Warning: yogic voodoo mumbo-jumbo ahead. Proceed with caution (and a big cup of coffee).
A typical Yoga National Guard weekend consists of checking in, a yoga practice, and a test on Friday night; a workshop that zeros in on a particular discipline or theory on Saturday; and anatomy, hands-on adjustments and yoga practice on Sunday. This YNG Saturday was focused primarily on the ancient Indian healing paradigm of ayurveda.
Essentially (and keep in mind that I’m getting this from one 8-hour workshop), the idea behind ayurvedic medicine is that everyone is composed of three basic constitutions, or doshas: vata, pitta, and kapha. At various times of the day – and at various times in our lives – we are more of one than the others. The trick is to be able to recognize when one has an imbalance – an excess of one dosha over the others that can cause sickness or other irregularities – and be able to counter that imbalance with food, rest, and behaivor.
While I wasn’t willing to pony up the $85 bucks it would have taken to have a full ayurvedic assessment from the woman who came to speak to us (nice work if you can get it, huh? Her going rate somewhere in the $135/hr neighborhood; we got a discount), the assessments that we did on ourselves as a group with questionnaires (and the follow-up assessments I did online at various sites that offer that sort of thing) told me that I came up kapha dominant with some pitta and literally no vata. A quick-and-dirty profile of my type under this paradigm would indicate that I’m an easy-going, slow to change person whose primary personality traits are compassion and gentleness. That’s my kapha. The pitta in me is responsible for my ability to see a project through to the end, to always put out my best self, and to have the personality qualities necessary to be a teacher and a leader. Vata dominant personalities are most comfortable with change – I imagine they’re the kind of people who don’t mind moving a lot (or who feel the need to move a lot) and who are most excited by travel (especially, my impressions tell me, if that travel is out of a backpack). SO not me.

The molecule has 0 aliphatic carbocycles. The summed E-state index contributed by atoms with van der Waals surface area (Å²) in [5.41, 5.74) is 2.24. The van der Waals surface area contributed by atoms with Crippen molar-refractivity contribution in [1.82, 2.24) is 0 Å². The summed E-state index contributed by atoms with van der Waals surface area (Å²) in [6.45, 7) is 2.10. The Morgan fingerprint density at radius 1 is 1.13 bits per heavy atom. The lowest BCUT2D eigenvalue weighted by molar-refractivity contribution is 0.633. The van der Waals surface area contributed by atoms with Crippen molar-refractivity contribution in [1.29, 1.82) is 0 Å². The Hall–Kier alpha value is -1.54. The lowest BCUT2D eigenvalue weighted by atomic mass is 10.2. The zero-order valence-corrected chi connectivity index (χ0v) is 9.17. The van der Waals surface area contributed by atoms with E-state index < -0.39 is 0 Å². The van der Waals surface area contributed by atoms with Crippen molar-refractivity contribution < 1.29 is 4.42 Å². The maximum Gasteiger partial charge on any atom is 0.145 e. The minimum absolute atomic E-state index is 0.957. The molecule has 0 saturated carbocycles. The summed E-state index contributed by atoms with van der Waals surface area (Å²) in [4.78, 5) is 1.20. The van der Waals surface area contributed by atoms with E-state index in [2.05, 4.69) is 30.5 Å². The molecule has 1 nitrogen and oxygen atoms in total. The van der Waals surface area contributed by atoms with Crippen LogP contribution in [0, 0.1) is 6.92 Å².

All in all, I’d say that the assessments that I came up with are pretty accurate, though they’re also general enough that one can fit literally anyone into a combination of doshas. While I’m skeptical about a lot of this sort of stuff, I do have to say that I absolutely agree that the root of disease and illness and poor functioning is energetic. Yes, I believe in germs and viruses and fungi – I’m not saying that modern science is false. What I AM saying is that I believe that our default condition is health, and that chinks in the armor of our immune systems come when we’re out of whack energetically and we allow ourselves (whether consciously or not) to experience malfunction.
What I like most about the idea of ayurveda is the concept of balance. As a kapha-dominant type, I tend toward low-stress situations. I don’t get worked up often (though, when I do, it’s usually fun to watch). I dislike frenetic activity. I don’t often like to over-exert myself. As a kapha-dominant, though, I ought to move a bit more than I currently do. I dislike power yoga classes, and am finding that I’m less enamoured of my step classes than I used to be, but those kinds of activities are precisely what I need to balance the low-and-slow effects of the kapha part of my constitution. I need to feed my pitta a bit more and work on movement and determination.
I take a buffet approach to all of this yoga voodoo stuff. I keep what feels right and true to me at the moment and leave behind whatever doesn’t quite fit. I try to come at it with a fair bit of respect and admiration; I mean, really – this stuff has been going strong for CENTURIES; there must be some truth in there somewhere for it to have gone on this long – but I also recognize that this (and any other philosophy or paradigm) may well be just a piece of the bigger puzzle. I’m not a believer in any ONE way. Still, if being able to think about my body and my attitude in a new way helps me to get closer to the reality of what and who I am, then how can that be bad?
If you’re still hanging in there with me, I’ll go over gunas (which, as best I can tell, are doshas of the mind, whereas doshas refer to the physical body) and chakras (which are traditional energy centers in the body) a little later in the week. Right now, my pitta is telling me to get off my kaphic ass and clean the house!